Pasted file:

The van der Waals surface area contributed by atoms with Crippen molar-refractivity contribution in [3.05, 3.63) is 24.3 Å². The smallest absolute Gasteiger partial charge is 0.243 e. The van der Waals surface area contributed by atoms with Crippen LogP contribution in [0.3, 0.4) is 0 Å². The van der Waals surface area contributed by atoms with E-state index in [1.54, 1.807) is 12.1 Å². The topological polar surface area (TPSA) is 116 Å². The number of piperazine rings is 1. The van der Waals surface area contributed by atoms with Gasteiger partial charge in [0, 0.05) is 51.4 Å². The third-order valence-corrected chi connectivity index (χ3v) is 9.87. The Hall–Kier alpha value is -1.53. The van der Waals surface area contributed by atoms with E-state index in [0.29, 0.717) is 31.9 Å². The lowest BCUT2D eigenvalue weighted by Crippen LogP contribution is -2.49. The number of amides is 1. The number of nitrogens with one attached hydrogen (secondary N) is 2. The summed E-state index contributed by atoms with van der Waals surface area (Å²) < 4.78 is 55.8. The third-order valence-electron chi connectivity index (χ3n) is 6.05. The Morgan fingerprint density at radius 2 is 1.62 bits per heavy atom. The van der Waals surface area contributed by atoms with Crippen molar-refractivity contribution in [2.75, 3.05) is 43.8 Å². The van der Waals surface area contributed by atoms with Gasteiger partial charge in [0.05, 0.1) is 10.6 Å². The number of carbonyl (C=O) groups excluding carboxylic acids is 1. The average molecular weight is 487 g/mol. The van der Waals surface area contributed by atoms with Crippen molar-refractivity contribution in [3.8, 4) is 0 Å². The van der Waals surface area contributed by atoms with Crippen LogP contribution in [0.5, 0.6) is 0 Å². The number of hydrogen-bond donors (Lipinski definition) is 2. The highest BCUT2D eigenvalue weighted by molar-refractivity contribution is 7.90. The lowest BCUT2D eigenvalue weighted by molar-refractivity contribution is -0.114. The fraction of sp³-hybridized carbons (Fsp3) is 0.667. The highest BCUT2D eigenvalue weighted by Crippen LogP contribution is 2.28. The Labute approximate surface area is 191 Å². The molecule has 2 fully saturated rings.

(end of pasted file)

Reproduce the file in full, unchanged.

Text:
The van der Waals surface area contributed by atoms with Crippen molar-refractivity contribution in [3.05, 3.63) is 24.3 Å². The smallest absolute Gasteiger partial charge is 0.243 e. The van der Waals surface area contributed by atoms with Crippen LogP contribution in [0.3, 0.4) is 0 Å². The van der Waals surface area contributed by atoms with E-state index in [1.54, 1.807) is 12.1 Å². The topological polar surface area (TPSA) is 116 Å². The number of piperazine rings is 1. The van der Waals surface area contributed by atoms with Gasteiger partial charge in [0, 0.05) is 51.4 Å². The third-order valence-corrected chi connectivity index (χ3v) is 9.87. The Hall–Kier alpha value is -1.53. The van der Waals surface area contributed by atoms with E-state index in [0.29, 0.717) is 31.9 Å². The lowest BCUT2D eigenvalue weighted by Crippen LogP contribution is -2.49. The number of amides is 1. The number of nitrogens with one attached hydrogen (secondary N) is 2. The summed E-state index contributed by atoms with van der Waals surface area (Å²) < 4.78 is 55.8. The third-order valence-electron chi connectivity index (χ3n) is 6.05. The Morgan fingerprint density at radius 2 is 1.62 bits per heavy atom. The van der Waals surface area contributed by atoms with Crippen molar-refractivity contribution in [2.75, 3.05) is 43.8 Å². The van der Waals surface area contributed by atoms with Gasteiger partial charge in [0.05, 0.1) is 10.6 Å². The number of carbonyl (C=O) groups excluding carboxylic acids is 1. The average molecular weight is 487 g/mol. The van der Waals surface area contributed by atoms with Crippen molar-refractivity contribution in [3.8, 4) is 0 Å². The van der Waals surface area contributed by atoms with Crippen LogP contribution in [0.5, 0.6) is 0 Å². The number of hydrogen-bond donors (Lipinski definition) is 2. The highest BCUT2D eigenvalue weighted by molar-refractivity contribution is 7.90. The lowest BCUT2D eigenvalue weighted by molar-refractivity contribution is -0.114. The fraction of sp³-hybridized carbons (Fsp3) is 0.667. The highest BCUT2D eigenvalue weighted by Crippen LogP contribution is 2.28. The Labute approximate surface area is 191 Å². The molecule has 2 fully saturated rings.